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Diabetes Forecast

The Healthy Living Magazine

Dealing With Diabetes

Reaching out can help you cope-and thrive

By Katie Bunker , ,

Your lab results are in, and yes, you have type 2 diabetes. But wait: You don't feel any different. Surely nothing is wrong. There's no reason to turn your life upside down over this. It's not something you need to worry about right now …

Denial: It's just one of the many ways people react to the shock of a diabetes diagnosis. Some may feel perfectly healthy, so the diagnosis just doesn't seem "real." Some have such terrible memories of family members' experiences with the disease that they can't bear to think about it. Others know so little about diabetes that they're just plain terrified. The list of emotional reactions to a diabetes diagnosis is not unlike the stages of grief that people experience in coping with loss and tragedy: some combination of denial, anger, bargaining, and depression, before finally attaining acceptance. When it comes to diabetes, you can also add sadness, frustration, anxiety, guilt, and shame.

"People respond in a spectrum; we're all different and we all respond in different ways," says Paul Ciechanowski, MD, MPH, associate professor in the Department of Psychiatry and Behavioral Sciences at the University of Washington School of Medicine. "People are going to have different rates of accepting their diabetes diagnosis, and that's OK."

What's a problem, however, is when these quite normal reactions take their toll on a person's health. All too often, someone who is newly diagnosed will suddenly isolate herself from others, withholding news of the diagnosis—or at least her anger about it—from loved ones. When such behavior leads to neglect in managing diabetes, the result can be dangerous.

So what can you do if you find yourself in that downward spiral? Find someone you can speak to about how you're feeling. "Understand that the sooner you talk to people, the sooner you can start to live a normal life, and not live two separate lives," says Ciechanowski. If you're loath to ask for help, think about it in terms of your physical health: Taking care of your feelings will help you take care of your body—but only if you make it a priority. "I had a patient who leaves for work at 6:30 a.m., gets home at 6:30 p.m., and doesn't have any time for herself," Ciechanowski says. "She doesn't work out anymore; she gets home and makes dinner, helps her child with homework, and her type 1 diabetes gets pushed out." If you are a caregiver at home, it's crucial to remember your own needs along with everyone else's. That may mean carving out personal time to exercise or asking family members to help keep diabetes-friendly foods in the refrigerator.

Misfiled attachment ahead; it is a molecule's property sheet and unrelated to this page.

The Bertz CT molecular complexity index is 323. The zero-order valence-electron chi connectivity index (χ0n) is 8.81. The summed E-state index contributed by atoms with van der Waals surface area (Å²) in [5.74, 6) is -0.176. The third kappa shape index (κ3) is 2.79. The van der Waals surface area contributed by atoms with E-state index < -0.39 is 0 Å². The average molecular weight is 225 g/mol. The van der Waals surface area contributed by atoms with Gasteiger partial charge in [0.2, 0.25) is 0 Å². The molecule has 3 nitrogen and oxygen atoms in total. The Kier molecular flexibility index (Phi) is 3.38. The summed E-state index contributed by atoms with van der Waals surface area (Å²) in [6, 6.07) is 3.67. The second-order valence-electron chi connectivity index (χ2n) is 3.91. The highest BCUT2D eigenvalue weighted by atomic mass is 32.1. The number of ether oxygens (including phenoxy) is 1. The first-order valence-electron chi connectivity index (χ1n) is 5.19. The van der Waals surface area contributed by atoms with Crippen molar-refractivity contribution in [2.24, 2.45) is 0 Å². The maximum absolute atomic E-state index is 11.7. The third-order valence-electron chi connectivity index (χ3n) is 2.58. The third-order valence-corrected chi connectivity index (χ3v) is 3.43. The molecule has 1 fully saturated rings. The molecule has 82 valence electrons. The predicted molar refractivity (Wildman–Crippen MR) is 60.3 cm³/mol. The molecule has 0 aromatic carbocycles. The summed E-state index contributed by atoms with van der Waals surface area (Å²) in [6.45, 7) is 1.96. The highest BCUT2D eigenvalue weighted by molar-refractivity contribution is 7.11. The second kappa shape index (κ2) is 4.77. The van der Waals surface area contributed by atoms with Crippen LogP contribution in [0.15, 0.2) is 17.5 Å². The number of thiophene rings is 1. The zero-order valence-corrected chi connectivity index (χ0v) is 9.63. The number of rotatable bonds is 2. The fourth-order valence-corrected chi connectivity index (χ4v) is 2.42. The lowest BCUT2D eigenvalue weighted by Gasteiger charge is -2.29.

Appropriate introspection, healthy habits, and communication with others may be enough to help you cope. But watch for signs of depression, which indicate that you need additional help from a professional. Note that you may or may not feel intense sadness if you're battling depression. More telling signs include fatigue, insomnia, weight loss or weight gain, and flagging interest in activities you used to enjoy. If you have these symptoms for more than a couple of weeks, talk with a health care provider. And remember: About a third of people with diabetes develop depression at some point. You are not alone, and help is out there.

ADA Resources That Can Help

Support Groups

No one knows the challenges of coping with and managing diabetes better than other people who have it themselves. Support groups are a place to ask questions, share your concerns, and solicit advice from others who have lived with the disease longer than you have. Some groups cater specifically to people with type 1, type 2, or gestational diabetes; others are open to everyone. If you have a child with diabetes, there are special support groups for both you and your kid.

  • Support groups. Offerings vary depending on where you live. Visit ADA's Web site, enter your zip code to find the closest ADA office, and call for information about support groups available in your area.
  • ADA's Family Resource Network. Caters especially to families and to children with diabetes. Contact your nearest ADA office to see whether a Family Resource Network is active in your area.
  • ADA's Family Link. Connects families to others in similar situations. Parents can seek advice about caring for children with diabetes, and children can get to know other kids their age who have diabetes. Call your local ADA office for information.

Online Networking

Online message boards, forums, and social networking Web sites can be a source of advice and a place to make friends.

American Diabetes Association message boards. The message boards offer different forums for people with type 1 diabetes, type 2 diabetes, and gestational diabetes; teens and young adults; parents of children with diabetes; people who use insulin pumps; Spanish-speakers; and others.

On the Phone

The American Diabetes Association National Call Center offers phone and online support for people with diabetes. The call center distributes a broad range of documents about diabetes, including information on emotional well-being and dealing with a diabetes diagnosis. Call center representatives can listen and offer advice, too. Remember that they are not medical professionals, though, so you will need to see a doctor for any medical questions. To reach the ADA National Call Center, call 1-800-DIABETES (1-800-342-2383) or e-mail AskADA@diabetes.org.

 
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